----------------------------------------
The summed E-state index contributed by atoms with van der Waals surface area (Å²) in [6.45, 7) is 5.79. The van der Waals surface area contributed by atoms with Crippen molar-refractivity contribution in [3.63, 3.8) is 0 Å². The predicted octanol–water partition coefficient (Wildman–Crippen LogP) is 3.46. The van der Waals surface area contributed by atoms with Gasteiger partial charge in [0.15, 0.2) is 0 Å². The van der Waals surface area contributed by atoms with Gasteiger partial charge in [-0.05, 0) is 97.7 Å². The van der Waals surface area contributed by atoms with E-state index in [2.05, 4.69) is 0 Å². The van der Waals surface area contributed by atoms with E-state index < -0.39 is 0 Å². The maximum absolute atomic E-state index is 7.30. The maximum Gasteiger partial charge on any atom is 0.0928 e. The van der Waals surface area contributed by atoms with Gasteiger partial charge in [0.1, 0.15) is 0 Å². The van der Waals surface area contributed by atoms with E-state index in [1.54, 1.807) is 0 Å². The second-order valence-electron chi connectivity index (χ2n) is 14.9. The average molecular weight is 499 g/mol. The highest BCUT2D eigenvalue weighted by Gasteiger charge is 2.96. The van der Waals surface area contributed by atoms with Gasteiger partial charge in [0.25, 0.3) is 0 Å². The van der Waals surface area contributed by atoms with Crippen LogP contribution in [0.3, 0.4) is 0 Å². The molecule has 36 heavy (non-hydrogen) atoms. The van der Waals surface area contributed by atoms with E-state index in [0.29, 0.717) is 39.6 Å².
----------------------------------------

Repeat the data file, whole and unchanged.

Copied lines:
The summed E-state index contributed by atoms with van der Waals surface area (Å²) in [6.45, 7) is 5.79. The van der Waals surface area contributed by atoms with Crippen molar-refractivity contribution in [3.63, 3.8) is 0 Å². The predicted octanol–water partition coefficient (Wildman–Crippen LogP) is 3.46. The van der Waals surface area contributed by atoms with Gasteiger partial charge in [0.15, 0.2) is 0 Å². The van der Waals surface area contributed by atoms with Gasteiger partial charge in [-0.05, 0) is 97.7 Å². The van der Waals surface area contributed by atoms with E-state index in [2.05, 4.69) is 0 Å². The van der Waals surface area contributed by atoms with E-state index < -0.39 is 0 Å². The maximum absolute atomic E-state index is 7.30. The maximum Gasteiger partial charge on any atom is 0.0928 e. The van der Waals surface area contributed by atoms with Gasteiger partial charge in [0.1, 0.15) is 0 Å². The van der Waals surface area contributed by atoms with E-state index in [1.54, 1.807) is 0 Å². The second-order valence-electron chi connectivity index (χ2n) is 14.9. The average molecular weight is 499 g/mol. The highest BCUT2D eigenvalue weighted by Gasteiger charge is 2.96. The van der Waals surface area contributed by atoms with Gasteiger partial charge in [0.25, 0.3) is 0 Å². The van der Waals surface area contributed by atoms with Crippen LogP contribution in [0.3, 0.4) is 0 Å². The molecule has 36 heavy (non-hydrogen) atoms. The van der Waals surface area contributed by atoms with E-state index in [0.29, 0.717) is 39.6 Å².